The lower edge of a sloping roof that part of a roof which projects beyond the wall.
The vertical dimension from finished grade to the eave.
Polyepichlorohydrin, commonly referred to as epichlorohydrin. (see Epichlorohydrin.)
Membrane flashing strips cut to specific widths used to seal/flash perimeter edge metal and the roof membrane application of felt strips cut to narrower widths than the normal felt-roll width to cover a joint between metal perimeter flashing and built-up roofing.
The practice of providing regularly spaced or continuously protected (e.g., louvered) openings along a roof edge or perimeter, used as part of a ventilation system to dissipate heat and moisture vapor.
An encrustation of soluble salts, commonly white, deposited on the surface of stone, brick, plaster, or mortar; usually caused by free alkalies leached from mortar or adjacent concrete as moisture moves through it.
The property of a body that causes it to tend to return to its original shape after deformation (as stretching, compression or torsion).
A macromolecular material that returns rapidly to its approximate initial dimensions and shape after substantial deformation by a weak stress and subsequent release of that stress.
A coating that is capable of being stretched at least twice its original length (100 percent elongation) and recovering to its original dimensions.
The ratio of the extension of a material to the length of the material prior to stretching.
(1) the process of pressing/positioning a felt, aggregate, fabric, mat, or panel into hot bitumen or adhesive to ensure intimate contact at all points; (2) the process of pressing/positioning granules into coating in the manufacture of factory-prepared roofing, such as shingles.
The loss of flexibility or elasticity of a material.
A mixture of bitumen and water, with uniform dispersion of the bitumen or water globules, usually stabilized by an emulsifying agent or system.
The distance of overlap where one ply, pane, or piece extends beyond the end of the immediately adjacent underlying ply, panel, or piece.
A continuous membrane edge seal formed at the perimeter and at penetrations by folding the base sheet or ply over the plies above and securing it to the top of the membrane. The envelope prevents bitumen seepage from the edge of the membrane.
A synthetic rubber including two epichlorohydrin based elastomers. It is similar to and compatible with EPDM.
A class of synthetic, thermosetting resins that produce tough, hard, chemical-resistant coatings and adhesives.
(1) the moisture content of a material stabilized at a given temperature and relative humidity, expressed as percent moisture by weight.
The temperature at which a bitumen attains the proper viscosity for built-up membrane application.
The recommended bitumen application temperature range. The range is approximately 25° F (14° C) above or below the EVT, thus giving a range of approximately 50° F (28° C). The EVT range temperature is measured in the mop cart or mechanical spreader just prior to application of the bitumen to the substrate.
- Mop Application: the temperature at which the asphalt’s apparent viscosity is 125 centipoise (0.125 Pa·s).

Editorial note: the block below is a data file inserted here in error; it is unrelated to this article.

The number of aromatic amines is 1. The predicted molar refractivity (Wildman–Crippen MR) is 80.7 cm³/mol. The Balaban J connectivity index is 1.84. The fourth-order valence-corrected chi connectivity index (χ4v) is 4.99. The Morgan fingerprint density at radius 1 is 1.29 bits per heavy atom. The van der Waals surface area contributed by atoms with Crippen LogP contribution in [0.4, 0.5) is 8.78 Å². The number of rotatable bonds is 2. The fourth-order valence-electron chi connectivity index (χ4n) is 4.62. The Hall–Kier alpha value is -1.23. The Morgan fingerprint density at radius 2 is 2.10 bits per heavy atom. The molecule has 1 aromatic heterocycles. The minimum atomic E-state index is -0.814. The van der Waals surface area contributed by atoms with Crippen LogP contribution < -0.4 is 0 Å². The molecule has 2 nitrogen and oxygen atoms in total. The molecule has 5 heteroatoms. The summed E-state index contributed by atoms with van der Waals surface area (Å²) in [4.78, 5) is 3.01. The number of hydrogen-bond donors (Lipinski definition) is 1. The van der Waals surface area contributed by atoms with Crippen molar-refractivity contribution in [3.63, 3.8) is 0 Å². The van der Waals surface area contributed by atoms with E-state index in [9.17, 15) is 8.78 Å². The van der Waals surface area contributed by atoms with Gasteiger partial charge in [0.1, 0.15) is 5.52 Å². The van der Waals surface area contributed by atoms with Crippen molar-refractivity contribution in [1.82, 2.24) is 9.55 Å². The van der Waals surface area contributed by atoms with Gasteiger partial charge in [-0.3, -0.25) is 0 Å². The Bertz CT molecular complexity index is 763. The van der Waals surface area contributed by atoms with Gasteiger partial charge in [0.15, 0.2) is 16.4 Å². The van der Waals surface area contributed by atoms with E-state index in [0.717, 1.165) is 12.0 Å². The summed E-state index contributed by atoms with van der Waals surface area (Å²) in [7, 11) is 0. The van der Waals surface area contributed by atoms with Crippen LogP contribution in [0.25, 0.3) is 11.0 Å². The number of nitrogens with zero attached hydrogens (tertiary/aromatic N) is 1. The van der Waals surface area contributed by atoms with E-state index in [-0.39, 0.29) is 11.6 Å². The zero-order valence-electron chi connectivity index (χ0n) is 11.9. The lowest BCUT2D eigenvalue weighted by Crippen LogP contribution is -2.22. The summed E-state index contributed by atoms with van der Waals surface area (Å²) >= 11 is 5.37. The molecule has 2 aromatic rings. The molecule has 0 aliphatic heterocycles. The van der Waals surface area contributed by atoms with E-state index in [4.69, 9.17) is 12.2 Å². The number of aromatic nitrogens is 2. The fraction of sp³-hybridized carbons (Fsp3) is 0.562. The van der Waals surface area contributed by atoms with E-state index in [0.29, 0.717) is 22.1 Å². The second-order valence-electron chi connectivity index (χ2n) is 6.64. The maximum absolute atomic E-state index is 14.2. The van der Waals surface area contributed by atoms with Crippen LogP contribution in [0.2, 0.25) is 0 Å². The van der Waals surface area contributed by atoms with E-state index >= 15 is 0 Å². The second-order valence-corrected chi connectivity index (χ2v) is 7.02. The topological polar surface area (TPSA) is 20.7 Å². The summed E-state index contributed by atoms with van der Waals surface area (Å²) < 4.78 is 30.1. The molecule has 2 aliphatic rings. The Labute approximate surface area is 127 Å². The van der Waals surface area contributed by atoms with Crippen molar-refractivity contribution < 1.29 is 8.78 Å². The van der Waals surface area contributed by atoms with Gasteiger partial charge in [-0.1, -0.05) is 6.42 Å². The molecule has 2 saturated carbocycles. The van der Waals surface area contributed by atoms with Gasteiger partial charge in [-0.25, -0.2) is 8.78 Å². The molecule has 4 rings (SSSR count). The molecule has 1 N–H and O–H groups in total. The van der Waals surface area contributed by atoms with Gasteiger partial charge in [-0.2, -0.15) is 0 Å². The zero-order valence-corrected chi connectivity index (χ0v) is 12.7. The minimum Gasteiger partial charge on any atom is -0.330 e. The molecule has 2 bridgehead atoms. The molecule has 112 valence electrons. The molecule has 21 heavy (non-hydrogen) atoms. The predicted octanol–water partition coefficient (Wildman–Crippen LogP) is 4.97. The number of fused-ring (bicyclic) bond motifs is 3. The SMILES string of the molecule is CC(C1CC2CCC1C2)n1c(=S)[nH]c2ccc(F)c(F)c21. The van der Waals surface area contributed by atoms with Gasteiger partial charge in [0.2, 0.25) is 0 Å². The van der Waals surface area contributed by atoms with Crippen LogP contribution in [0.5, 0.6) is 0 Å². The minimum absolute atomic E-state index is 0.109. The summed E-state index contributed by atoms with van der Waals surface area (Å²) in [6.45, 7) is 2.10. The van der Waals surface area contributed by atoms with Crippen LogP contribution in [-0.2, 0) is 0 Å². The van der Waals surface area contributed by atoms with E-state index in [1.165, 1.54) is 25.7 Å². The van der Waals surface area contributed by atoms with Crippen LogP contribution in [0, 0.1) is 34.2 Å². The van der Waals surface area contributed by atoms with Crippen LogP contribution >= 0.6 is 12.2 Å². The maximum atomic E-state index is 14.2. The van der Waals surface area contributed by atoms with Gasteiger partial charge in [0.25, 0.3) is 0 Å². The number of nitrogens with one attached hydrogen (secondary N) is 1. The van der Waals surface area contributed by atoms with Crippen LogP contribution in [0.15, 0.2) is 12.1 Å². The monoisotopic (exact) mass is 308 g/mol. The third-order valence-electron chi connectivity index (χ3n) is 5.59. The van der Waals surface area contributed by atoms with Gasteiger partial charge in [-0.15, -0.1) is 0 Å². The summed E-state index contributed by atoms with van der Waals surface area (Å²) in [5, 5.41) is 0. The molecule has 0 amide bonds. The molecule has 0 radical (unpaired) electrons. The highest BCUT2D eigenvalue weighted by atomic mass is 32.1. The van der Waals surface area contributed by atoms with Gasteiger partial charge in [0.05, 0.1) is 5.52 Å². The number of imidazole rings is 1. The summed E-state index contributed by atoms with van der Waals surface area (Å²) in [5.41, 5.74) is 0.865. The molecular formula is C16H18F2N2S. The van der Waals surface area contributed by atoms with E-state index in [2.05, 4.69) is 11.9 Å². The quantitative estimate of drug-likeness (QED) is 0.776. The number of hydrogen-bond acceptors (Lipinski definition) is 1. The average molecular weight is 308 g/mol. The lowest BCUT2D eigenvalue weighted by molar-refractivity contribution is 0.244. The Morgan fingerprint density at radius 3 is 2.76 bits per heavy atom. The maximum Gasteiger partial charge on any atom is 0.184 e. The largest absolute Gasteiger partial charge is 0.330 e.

- Mechanical Spreader Application: the temperature at which the asphalt’s apparent viscosity is 75 centipoise (0.075 Pa·s).
Note: In order to avoid the use of two kettles if there are simultaneous mop and mechanical spreader applications, the EVT for mechanical spreader application can be used for both application techniques.
For Coal Tar
- the recommended EVT for roofing coal tar (ASTM D 450, Type I or III) is the temperature at which the coal tar’s apparent viscosity is 25 centipoise (0.025 Pa·s).
A group of thermoplastic compounds generally based on PVC polymers from which certain single-ply roofing membranes can be formulated.
Designated nomenclature of ASTM for a terpolymer of ethylene, propylene and diene. EPDM material is a thermosetting synthetic elastomer.
Air that is vented or exhausted from the roof cavity, typically through vents installed on the up slope portion of the roof. For example, with most steep-slope roof assemblies, exhaust vents are typically located at or near the ridge.
Heat generated by a chemical reaction.
A cleat designed to accommodate thermal movement of metal roof panels.
A structural separation between two building elements that allows free movement between the elements without damage to the roofing or waterproofing system.
A method of asphalt roll roofing application in which all nails are driven into the adhered, overlapping course of roofing. Nails are exposed to the weather.
(1) the traverse dimension of a roofing element or component not overlapped by an adjacent element or component in a roof covering. For example, the exposure of any ply in a built-up roof membrane may be computed by dividing the felt width, minus 2 inches (51 mm), by the number of shingled plies; thus, the exposure of 36 inch (914 mm) wide felt in a shingled, four-ply membrane should be approximately 8½ inches (216 mm) (See Figure 8); (2) the dimension of sidewall or roofing covering that is not covered or overlapped by the up slope course of component. The typical exposure for a standard-sized, three-tab shingle is 5 inches (127 mm), depending on manufacturer specifications.
A process in which heated or unheated material is forced through a shaping orifice (a die) in one continuously formed shape, as in film, sheet, rod or tubing.
A dormer, usually of small size, whose roof line over the upright face is typically an arched curve, turning into a reverse curve to meet the horizontal at either end. Also, a small shed roof projecting from the gable end of the larger, main roof area.